Language Disorders in Children
Most infants or toddlers can understand what you're saying well before they can clearly talk. As they get older and their communication skills develop, most children learn how to put their feelings into words.
But some children have language disorders. They may have:
Receptive language disorder. A child has trouble understanding words that they hear and read.
Expressive language disorder. A child has trouble speaking with others and expressing thoughts and feelings.
A child will often have both disorders at the same time. Such disorders are often diagnosed in children between the ages of 3 and 5.
A language disorder can be frustrating for parents, teachers, and also for the child. Without diagnosis and treatment, children with a receptive-expressive disorder may not do well in school. They may also misbehave because of their frustration over not being able to communicate. But language disorders are a common problem in children, and can be treated.
What causes language disorders?
Language disorders can have many possible causes. A child's language disorder is often linked to a medical condition or disability such as:
A brain disorder like autism
A brain injury or a brain tumor
Birth defects such as Down syndrome, fragile X syndrome, or cerebral palsy
Problems in pregnancy or birth, such as poor nutrition, fetal alcohol syndrome, early (premature) birth, or low birth weight
Sometimes language disorders have a family history. In many cases, the cause is not known.
It's important to know that learning more than one language does not cause language disorders in children. But a child with language disorder will have the same problems in all languages.
What is receptive language disorder?
Children with receptive language disorder have trouble understanding language. They have trouble grasping the meaning of words they hear and see. This includes people talking to them and words they read in books or on signs. It can cause problems with learning and needs to be treated as early as possible.
A child with receptive language disorder may have trouble:
Understanding what people say
Understanding concepts and ideas
Understanding what he or she reads
Learning new words
What is expressive language disorder?
A child with expressive language disorder has trouble using language. The child may be able to understand what other people say. But he or she has trouble when trying to talk, and often can’t express what he or she is feeling and thinking. This doesn’t only affect trouble speaking words. The disorder can affect both written and spoken language. And children who use sign language can still have trouble expressing themselves.
A child with expressive language disorder may have trouble:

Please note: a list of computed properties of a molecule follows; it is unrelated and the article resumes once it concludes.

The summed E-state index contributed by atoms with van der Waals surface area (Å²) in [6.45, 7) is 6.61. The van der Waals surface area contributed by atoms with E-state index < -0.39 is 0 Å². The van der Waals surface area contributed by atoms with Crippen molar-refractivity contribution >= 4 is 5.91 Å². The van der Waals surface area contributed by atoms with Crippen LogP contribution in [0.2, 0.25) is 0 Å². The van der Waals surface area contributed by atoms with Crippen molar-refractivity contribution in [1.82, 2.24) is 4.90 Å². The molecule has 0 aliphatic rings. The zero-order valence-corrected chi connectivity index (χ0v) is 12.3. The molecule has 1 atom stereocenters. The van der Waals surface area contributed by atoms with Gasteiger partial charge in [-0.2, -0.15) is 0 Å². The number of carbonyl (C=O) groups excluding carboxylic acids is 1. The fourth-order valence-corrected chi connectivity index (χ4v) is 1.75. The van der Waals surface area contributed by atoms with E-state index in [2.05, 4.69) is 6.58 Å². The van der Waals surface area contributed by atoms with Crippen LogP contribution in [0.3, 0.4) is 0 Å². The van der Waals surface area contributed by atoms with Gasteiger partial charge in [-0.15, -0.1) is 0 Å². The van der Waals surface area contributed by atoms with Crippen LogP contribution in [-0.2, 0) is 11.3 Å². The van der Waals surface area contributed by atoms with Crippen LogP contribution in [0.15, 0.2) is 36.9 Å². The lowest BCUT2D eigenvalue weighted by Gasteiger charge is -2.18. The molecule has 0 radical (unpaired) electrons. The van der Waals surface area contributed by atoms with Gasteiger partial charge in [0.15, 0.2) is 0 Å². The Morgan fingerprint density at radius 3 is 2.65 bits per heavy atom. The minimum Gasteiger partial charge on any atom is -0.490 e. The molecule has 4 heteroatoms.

Diagnosing and treating language disorders
Your child's healthcare provider will ask about your child's language use, and look at his or her medical history. Your child may have a physical exam and hearing tests. Your healthcare provider will likely refer your child to a speech-language pathologist (SLP). This is a specialist who can help diagnose and treat your child.
An SLP will evaluate your child during play. This may be done in a group setting with other children. Or it may be done one-on-one with your child. The SLP will look at how your child speaks, listens, follows directions, understands the names of things, repeats phrases or rhymes, and performs in other language activities.
To treat your child, the SLP will help him or her to learn to relax and enjoy communicating through play. The SLP will use different age-appropriate methods to help your child with language and communication. The SLP will talk with your child and may:
Use toys, books, objects, or pictures to help with language development
Have your child do activities, such as craft projects
Have your child practice asking and answering questions
The SLP will explain more about the methods that are best for your child's condition.
How you can help your child
If you think your child might have a language disorder, talk with his or her healthcare provider right away. Research has shown that children who begin therapy early have the best outcome. Make sure that the SLP that you choose is certified by the American Speech-Language-Hearing Association.
The SLP will guide your child's treatment. But it's important to know that parents play a critical role. You will likely need to work with your child in order to help him or her with language use and understanding. The SLP will also talk with caregivers and teachers to help them work with your child.
Ask the SLP what you should be doing at home to help the process. The SLP may advise simple activities such as:
Reading and talking to your child to help him or her learn words
Listening and responding when your child talks
Encouraging your child to ask and answer questions
Pointing out words on signs
Reviewed Date: 11-01-2016